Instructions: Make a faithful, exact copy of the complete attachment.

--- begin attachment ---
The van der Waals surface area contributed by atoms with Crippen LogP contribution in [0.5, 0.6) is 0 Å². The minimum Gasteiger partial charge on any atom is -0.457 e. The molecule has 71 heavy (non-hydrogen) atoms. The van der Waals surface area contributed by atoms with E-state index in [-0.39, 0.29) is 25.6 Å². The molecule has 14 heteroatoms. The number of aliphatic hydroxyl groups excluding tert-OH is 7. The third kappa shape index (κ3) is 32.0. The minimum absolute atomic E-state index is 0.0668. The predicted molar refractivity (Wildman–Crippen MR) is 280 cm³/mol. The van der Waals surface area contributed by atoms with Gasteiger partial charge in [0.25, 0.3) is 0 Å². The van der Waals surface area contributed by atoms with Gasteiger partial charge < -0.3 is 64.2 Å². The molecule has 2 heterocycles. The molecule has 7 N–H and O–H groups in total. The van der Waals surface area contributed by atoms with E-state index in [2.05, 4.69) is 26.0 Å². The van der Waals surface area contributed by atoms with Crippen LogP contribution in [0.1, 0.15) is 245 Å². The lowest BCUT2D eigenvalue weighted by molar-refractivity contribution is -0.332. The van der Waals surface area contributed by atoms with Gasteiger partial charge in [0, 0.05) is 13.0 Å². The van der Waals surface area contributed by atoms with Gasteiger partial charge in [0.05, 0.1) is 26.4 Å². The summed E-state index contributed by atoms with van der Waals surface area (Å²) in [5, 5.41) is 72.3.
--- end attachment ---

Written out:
The van der Waals surface area contributed by atoms with Crippen LogP contribution in [0.5, 0.6) is 0 Å². The minimum Gasteiger partial charge on any atom is -0.457 e. The molecule has 71 heavy (non-hydrogen) atoms. The van der Waals surface area contributed by atoms with E-state index in [-0.39, 0.29) is 25.6 Å². The molecule has 14 heteroatoms. The number of aliphatic hydroxyl groups excluding tert-OH is 7. The third kappa shape index (κ3) is 32.0. The minimum absolute atomic E-state index is 0.0668. The predicted molar refractivity (Wildman–Crippen MR) is 280 cm³/mol. The van der Waals surface area contributed by atoms with Gasteiger partial charge in [0.25, 0.3) is 0 Å². The van der Waals surface area contributed by atoms with Gasteiger partial charge < -0.3 is 64.2 Å². The molecule has 2 heterocycles. The molecule has 7 N–H and O–H groups in total. The van der Waals surface area contributed by atoms with E-state index in [2.05, 4.69) is 26.0 Å². The van der Waals surface area contributed by atoms with Crippen LogP contribution in [0.1, 0.15) is 245 Å². The lowest BCUT2D eigenvalue weighted by molar-refractivity contribution is -0.332. The van der Waals surface area contributed by atoms with Gasteiger partial charge in [0, 0.05) is 13.0 Å². The van der Waals surface area contributed by atoms with Gasteiger partial charge in [0.05, 0.1) is 26.4 Å². The summed E-state index contributed by atoms with van der Waals surface area (Å²) in [5, 5.41) is 72.3.